A second feature should also be noted. Section 18(1)(g) did not impose additional restrictions on the right to appeal to the Court of Appeal from decisions of the High Court mentioned in sub-paragraphs (i) and (ii) of section 18(1)(g). Section 18(1)(g) merely brought forward into section 18(1) restrictions on rights of appeal already expressed in the relevant sections of the Act of 1979. Presumably it was thought convenient and desirable that these restrictions, set out in another statute, should be expressly mentioned in Part II of the Act of 1981, concerned as it is with the jurisdiction of the Court of Appeal.

    I now turn to the Act of 1996. Many sections in Part I provide for applications to the court. Some of them restrict appeals from decisions of the court. Typical is section 12, which concerns the power of the court to extend time for beginning arbitral proceedings. Section 12(6) provides that the 'leave of the court is required for any appeal from a decision of the court under this section'. The 'court' means the High Court or a county court (section 105). Other sections are wholly silent about appeals. Section 9 is such a section.

    I derive two impressions from these sections. First, the draftsman was well aware that the source of any right to appeal lay elsewhere. Nowhere do the sections create a right of appeal. References to appeals are confined to restricting a right whose existence is assumed. Second, when the draftsman wished to limit the right of appeal he said so. In section after section in Part I, restrictions similar to the restriction in section 12(6) are set out expressly. In some sections, such as section 32, the restriction on appeals is even more tightly framed. This style of drafting points strongly to the conclusion that where a section is silent about an appeal from a decision of the court, no restriction was intended. The draftsman must have intended that, save to the extent that an appeal was expressly circumscribed, parties to court decisions under the various sections would be able to exercise whatever rights of appeal were available to them from sources outside the Act itself.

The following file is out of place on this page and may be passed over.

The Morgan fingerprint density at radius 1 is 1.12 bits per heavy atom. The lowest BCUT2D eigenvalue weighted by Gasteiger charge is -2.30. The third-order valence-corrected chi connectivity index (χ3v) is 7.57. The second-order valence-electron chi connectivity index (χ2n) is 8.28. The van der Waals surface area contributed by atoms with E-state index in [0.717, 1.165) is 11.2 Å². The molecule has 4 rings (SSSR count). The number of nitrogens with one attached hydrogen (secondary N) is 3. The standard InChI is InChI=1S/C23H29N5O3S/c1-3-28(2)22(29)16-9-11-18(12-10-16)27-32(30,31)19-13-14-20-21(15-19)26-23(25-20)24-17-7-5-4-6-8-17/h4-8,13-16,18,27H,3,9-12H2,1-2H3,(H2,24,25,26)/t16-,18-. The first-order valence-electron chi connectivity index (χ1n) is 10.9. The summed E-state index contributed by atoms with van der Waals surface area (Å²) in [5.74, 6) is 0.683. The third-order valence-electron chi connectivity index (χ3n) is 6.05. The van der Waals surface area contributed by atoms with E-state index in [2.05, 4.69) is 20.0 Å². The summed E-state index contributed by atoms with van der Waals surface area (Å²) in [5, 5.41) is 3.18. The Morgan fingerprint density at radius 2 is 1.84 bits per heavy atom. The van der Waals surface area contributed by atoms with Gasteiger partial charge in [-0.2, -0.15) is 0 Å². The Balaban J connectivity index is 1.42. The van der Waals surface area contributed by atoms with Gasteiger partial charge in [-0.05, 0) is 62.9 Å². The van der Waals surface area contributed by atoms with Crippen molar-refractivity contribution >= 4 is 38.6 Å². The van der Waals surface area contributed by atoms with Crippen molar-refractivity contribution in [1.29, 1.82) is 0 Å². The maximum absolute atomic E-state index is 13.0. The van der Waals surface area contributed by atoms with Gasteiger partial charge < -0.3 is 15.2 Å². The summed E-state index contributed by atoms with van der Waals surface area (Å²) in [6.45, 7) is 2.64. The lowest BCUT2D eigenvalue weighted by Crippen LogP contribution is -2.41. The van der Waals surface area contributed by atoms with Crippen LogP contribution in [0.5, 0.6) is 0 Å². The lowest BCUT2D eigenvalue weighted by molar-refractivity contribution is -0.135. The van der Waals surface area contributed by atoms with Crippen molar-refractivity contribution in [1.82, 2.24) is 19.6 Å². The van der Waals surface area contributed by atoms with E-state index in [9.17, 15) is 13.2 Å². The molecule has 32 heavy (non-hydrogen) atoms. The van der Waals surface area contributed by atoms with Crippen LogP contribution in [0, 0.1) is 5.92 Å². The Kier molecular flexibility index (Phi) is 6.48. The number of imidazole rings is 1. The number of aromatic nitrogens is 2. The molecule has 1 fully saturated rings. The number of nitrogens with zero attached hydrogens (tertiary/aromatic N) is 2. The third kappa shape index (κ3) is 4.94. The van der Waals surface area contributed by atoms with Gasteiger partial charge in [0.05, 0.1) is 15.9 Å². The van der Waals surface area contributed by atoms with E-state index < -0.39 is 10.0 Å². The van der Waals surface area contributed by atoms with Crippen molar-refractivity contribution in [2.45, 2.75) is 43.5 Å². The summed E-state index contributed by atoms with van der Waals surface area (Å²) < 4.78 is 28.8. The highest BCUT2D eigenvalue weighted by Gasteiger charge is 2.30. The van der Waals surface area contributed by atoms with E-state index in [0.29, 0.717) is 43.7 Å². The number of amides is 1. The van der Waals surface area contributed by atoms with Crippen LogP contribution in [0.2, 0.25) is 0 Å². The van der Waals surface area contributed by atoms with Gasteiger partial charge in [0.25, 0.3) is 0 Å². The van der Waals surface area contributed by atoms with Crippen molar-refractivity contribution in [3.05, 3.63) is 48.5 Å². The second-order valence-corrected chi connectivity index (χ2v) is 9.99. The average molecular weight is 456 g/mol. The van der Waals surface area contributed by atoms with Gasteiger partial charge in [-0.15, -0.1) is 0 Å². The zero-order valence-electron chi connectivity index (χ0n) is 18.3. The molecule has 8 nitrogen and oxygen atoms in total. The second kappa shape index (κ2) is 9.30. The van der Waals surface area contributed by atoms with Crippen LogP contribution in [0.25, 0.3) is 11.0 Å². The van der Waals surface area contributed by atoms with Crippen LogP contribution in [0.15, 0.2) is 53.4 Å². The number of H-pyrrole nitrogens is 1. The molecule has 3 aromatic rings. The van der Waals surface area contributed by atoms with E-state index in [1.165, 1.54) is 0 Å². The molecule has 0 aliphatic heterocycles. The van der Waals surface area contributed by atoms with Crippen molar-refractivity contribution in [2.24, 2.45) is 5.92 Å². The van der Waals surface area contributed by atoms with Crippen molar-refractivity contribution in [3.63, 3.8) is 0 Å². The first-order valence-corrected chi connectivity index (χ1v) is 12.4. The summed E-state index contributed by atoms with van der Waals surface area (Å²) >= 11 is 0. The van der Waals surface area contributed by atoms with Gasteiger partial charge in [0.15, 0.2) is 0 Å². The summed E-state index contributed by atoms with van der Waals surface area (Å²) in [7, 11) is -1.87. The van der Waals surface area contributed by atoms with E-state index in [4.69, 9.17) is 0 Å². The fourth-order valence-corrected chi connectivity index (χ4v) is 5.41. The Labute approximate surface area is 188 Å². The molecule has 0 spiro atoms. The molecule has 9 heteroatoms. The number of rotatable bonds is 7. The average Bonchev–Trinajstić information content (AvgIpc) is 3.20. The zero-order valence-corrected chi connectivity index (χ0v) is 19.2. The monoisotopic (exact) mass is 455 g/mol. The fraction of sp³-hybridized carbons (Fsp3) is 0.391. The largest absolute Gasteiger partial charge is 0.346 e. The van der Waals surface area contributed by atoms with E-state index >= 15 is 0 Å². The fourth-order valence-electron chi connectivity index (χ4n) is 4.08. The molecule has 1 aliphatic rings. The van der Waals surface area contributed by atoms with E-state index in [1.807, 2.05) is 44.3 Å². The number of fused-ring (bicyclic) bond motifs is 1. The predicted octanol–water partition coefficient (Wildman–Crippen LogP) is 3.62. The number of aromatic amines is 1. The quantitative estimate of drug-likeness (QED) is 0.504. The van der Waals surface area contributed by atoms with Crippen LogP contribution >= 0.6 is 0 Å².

This, then, is the scheme of the Act of 1996, so far as appeals are concerned. The absence, from section 9 and other sections, of restrictions on appeal is not surprising. The principal purpose of the Act, as recited in its preamble, was to restate and improve the law relating to arbitration pursuant to an arbitration agreement. Its genesis was several reports of a Departmental Advisory Committee on Arbitration Law. In its report of June 1989 the committee concluded that current statute law was not serving business well, but advised against adopting the United Nations Commission on International Trade Law (UNCITRAL) model law on international commercial arbitration. The committee recommended that, instead, there should be a new and improved Arbitration Act, not limited to the subject matter of the model law. In February 1994 the Department of Trade and Industry published a consultation document and a draft Bill. In July 1995 the Department published a further consultation paper and a revised draft Bill. In February 1996 the departmental advisory committee, in a further report, discussed the Bill introduced into Parliament in December 1995 and recommended some changes. The committee published a supplementary report in January 1997. These reports and consultation papers commented in detail on each clause of the Bill or draft Bill and drew attention to changes in the law. For instance, the report of February 1996 noted that under clause 12 leave to appeal from a court decision would require the leave of that court: see paragraph 74. None of these reports and consultation papers contained any criticism of the existing right of appeal against court decisions on stay applications. None of them suggested this right should be abolished or restricted. Nor was there any suggestion or indication that any concern had been expressed to the committee or the Department on this matter, or regarding any of the other clauses in the Bill which as enacted contain no restrictions on appeals from court decisions.